Malaysia adopted inflation anchoring over inflation targeting…

Interesting speech by Mr Muhammad bin Ibrahim, Governor of the Central Bank of Malaysia.

He says despite strong preferences to adopt inflation targeting before 2008, the central bank did not straightjacket itself. They had a broader role with focus on inflation anchoring and not targeting. This way they avoided groupthink as well:

The theoretical elegance of inflation targeting appealed to many central banks to tread on the same path. In Malaysia we had considered this approach but decided to forge our own route.

While the broad framework was appealing, we concluded that adopting an explicit inflation target would have the unintended effect of ‘straitjacketing’ our policy flexibility. We believed that the inflation targeting framework was not ideal for an open and small economy with a sizeable financial market like Malaysia.

An economy such as ours is susceptible to real external shocks and could also face problems such as large and volatile capital flows and exchange rates. Therefore, we did not adopt the inflation targeting framework. We adopted what we characterised as ‘inflation anchoring’. The policy outcome is similar, stable inflation. But the process and focus are different. There are several reasons for this approach.

First, we did not believe in confining ourselves to a single overarching target for price stability, especially not when the economy is complex and consists of many moving parts. We wanted to avoid a situation where too much focus on achieving a single target could lead to potential blind spots. In particular, we did not want our monetary policy to be driven predominantly by movements in one single price indicator, to an extent that we ignore other important risks such as asset price bubbles and the destabilising unwinding of these assets.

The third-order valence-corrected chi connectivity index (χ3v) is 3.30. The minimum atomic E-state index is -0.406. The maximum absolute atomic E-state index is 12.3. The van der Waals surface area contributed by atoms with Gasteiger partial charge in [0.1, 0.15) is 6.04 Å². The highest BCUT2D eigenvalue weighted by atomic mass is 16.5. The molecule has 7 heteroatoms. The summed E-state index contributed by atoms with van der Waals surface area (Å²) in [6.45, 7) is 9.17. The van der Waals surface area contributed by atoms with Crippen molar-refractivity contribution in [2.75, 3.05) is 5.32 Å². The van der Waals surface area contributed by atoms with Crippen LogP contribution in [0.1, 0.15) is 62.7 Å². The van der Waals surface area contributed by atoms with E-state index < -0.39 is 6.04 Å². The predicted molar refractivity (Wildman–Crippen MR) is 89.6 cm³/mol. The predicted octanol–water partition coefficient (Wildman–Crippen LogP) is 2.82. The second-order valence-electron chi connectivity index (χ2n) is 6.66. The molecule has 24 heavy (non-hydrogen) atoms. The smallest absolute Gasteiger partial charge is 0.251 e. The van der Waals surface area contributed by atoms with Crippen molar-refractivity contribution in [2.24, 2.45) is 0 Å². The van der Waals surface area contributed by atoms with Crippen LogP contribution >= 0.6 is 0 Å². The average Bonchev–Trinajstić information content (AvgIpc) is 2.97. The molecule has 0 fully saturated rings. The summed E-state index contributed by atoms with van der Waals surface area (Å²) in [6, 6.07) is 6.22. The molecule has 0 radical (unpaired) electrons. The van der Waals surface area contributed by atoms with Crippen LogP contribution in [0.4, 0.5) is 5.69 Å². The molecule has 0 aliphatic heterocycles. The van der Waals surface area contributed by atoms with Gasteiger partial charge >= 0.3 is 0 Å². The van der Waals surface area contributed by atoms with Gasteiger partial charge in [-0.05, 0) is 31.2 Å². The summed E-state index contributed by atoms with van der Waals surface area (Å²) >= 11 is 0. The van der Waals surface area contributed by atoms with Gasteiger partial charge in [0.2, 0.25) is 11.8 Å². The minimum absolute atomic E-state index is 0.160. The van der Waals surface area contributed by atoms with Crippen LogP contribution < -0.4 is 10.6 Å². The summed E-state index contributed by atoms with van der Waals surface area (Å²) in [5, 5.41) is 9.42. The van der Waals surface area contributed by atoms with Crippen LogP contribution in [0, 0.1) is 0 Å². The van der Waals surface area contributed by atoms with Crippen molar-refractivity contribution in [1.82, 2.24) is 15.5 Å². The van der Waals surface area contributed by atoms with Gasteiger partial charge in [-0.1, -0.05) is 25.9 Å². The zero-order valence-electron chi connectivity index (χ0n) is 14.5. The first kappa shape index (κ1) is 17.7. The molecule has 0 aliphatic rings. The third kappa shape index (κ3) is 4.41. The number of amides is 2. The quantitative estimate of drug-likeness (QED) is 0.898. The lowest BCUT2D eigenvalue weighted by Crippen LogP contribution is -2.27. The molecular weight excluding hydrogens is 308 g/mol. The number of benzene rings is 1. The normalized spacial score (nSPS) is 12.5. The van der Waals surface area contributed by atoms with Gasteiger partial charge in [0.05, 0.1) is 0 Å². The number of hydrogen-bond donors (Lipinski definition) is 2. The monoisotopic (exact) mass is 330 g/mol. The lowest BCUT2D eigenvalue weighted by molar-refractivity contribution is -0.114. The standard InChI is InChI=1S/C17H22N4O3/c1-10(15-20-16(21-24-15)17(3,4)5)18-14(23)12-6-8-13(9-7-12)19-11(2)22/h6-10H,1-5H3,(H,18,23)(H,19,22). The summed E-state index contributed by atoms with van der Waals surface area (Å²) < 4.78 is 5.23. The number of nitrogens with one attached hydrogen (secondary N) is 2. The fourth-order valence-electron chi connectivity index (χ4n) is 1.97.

Second, our experience showed that Malaysia’s episodes of high inflation are typically externally driven, such as through global oil prices. In fact, inflationary episodes in Malaysia have rarely been a monetary phenomenon.


Third, as an open economy with flexible exchange rates, Malaysia is prone to large and volatile swings of capital flows which can lead to exchange rate overshooting. In fact, we just recovered from what was one of the sharpest ringgit depreciation periods since the Asian Financial Crisis. I am sure that this is still fresh in everyone’s mind. We recognised much earlier on that the inflation targeting framework is not well-suited to our domestic conditions as it can compound the risks of unfettered capital flows. Instead, we believed that destabilising capital flows need to be effectively managed to ensure orderly domestic conditions. It did not help that some economies even hosted illegal NDF activities that had grave spillover implications on neighbouring economies. The fact that multilateral institutions are oblivious to these damaging consequences to some of their member countries is very disquieting.

A further point is the dangers that can arise when inflation targeting inappropriately shifts the burden onto monetary policy to solve problems that in reality, require much broader policy responses on the fiscal side. When much needed actions are postponed, it has important consequences for our long term growth potential.

He points how in 2007-08, when inflation rose due to global oil prices, the central bank  did not raise policy rates. Their view was this was temporary shock and would not lead to higher inflation expectations.

He further adds how their stand over inflation targeting has been proved right as post-crisis it has been under scrutiny.

Interesting stuff. We hardly care and follow central bank policies differ across the world especially from smaller countries.


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